The Shrink the Officer Corps
Over the past 12 years, the officer/enlisted ratio in the US military has slipped from one officer for every six enlisted; to almost one officer for five enlisted. It was 1:10 during World War II. Meanwhile, the services complain that intelligent enlisted people leave the service because of micromanagement. Many enlisted have college degrees and become angry that they earn 50% less for doing jobs similar to officers. Officers are supposed to be executives; do we need one executive to oversee every five enlisted? There are proposals to drastically slash the officer corps to 1:20, a level found in many effective armies. While major cuts are debatable, our military should at least return to the 1:6 ratio of 1990, which would require conversion of 60,000 active officer positions to enlisted ranks This will save $2 billion a year once fully implemented. Fortunately, the Congressional Budget Office already produced a study on this in 2000.
Congressional Budget Office
Options for National Defense
As part of the post-Cold War drawdown in the military, each of the services cut its officer corps significantly. Those cuts, however, were accompanied by a change in the composition of the armed forces. The ratio of enlisted personnel to officers declined from 6.0 to 1 in 1989 to 5.2 to 1 in 1999 because the officer corps was cut by a smaller percentage than enlisted personnel. The percentage of senior officers--those in the general or flag grades as well as the so-called field grades (major through colonel)--increased. The percentage of officers who entered the military through the service academies also rose.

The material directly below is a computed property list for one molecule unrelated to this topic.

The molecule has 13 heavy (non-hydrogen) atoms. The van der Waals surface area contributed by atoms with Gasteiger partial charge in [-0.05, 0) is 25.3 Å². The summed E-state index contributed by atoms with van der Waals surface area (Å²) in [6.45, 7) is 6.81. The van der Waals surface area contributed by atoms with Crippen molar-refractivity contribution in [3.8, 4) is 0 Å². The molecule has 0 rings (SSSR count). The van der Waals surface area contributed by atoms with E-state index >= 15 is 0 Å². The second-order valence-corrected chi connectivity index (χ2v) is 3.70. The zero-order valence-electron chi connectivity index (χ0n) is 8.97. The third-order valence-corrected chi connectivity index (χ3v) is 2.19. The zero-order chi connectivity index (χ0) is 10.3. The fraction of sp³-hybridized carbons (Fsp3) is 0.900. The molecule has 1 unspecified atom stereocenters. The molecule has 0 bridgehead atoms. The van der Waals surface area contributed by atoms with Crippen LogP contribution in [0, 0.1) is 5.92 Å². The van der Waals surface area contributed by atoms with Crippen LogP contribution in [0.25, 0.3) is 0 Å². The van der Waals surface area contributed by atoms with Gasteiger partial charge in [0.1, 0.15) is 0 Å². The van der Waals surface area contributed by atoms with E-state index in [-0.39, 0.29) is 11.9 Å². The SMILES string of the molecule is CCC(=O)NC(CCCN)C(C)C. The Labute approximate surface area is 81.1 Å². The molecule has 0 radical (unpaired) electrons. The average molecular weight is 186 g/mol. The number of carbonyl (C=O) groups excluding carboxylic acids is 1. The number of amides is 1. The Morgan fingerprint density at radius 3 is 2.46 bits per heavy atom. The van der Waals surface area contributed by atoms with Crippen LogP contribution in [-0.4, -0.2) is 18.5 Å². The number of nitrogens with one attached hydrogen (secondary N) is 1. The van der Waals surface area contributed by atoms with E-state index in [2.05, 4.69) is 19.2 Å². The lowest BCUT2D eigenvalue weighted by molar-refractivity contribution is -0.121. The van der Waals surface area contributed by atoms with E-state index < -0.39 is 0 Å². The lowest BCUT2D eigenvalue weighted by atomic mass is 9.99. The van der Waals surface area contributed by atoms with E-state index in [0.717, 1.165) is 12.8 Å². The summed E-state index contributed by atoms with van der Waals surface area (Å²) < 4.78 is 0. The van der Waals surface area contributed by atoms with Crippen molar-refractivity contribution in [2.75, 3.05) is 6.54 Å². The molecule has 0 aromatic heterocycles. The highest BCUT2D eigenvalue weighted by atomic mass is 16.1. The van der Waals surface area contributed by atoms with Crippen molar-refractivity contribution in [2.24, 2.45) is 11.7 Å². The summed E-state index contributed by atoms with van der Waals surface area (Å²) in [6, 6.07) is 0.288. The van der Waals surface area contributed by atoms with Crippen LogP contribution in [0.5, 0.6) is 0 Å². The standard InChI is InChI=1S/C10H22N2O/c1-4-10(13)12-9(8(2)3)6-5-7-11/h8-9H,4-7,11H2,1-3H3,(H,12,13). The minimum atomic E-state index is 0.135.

This option would offset those apparent consequences of the drawdown. It would return the enlisted-to-officer ratio and the percentage of general and flag-level officers to the levels that existed in 1989, when the drawdown began. In addition, the percentage of newly commissioned officers trained in the service academies would be reduced. The option would also reduce the number of field-grade officers, restoring the limits on those positions to levels consistent with the Defense Officer Personnel Management Act before the drawdown. Compared with the Administration's budget request for 2000, those changes would save $35 million in outlays in 2001 and a total of $12 billion through 2010.
In carrying out the drawdown, the services tried to protect officers who were already in the force, many of whom had based their career expectations and financial plans on continued military service. The decline in the enlisted-to-officer ratio suggests that those efforts may have created an unbalanced force. The services might argue that the decline was driven by changing requirements as a result of new technologies and military doctrines that have decreased the need for enlisted personnel relative to the need for officers. But some critics see the timing of the shift as suspicious. Moreover, when the drawdown began, none of the services expected that their future requirements for enlisted personnel would fall as much as they did relative to requirements for officers. This option would restore the enlisted-to-officer ratio to the 1989 level of 6.0 to 1 by reducing the size of the officer corps by about 15,900 and increasing the size of the enlisted force by an equal amount.
That reduction would be targeted primarily toward officers in the field, general, and flag grades. The percentage of general and flag officers would be reduced gradually to the 1989 level by restricting promotions into those grades. Reductions in the field grades could be achieved by encouraging officers to leave the service voluntarily, through such programs as the temporary early retirement authority (TERA), voluntary separation incentive (VSI), and special separation benefit (SSB).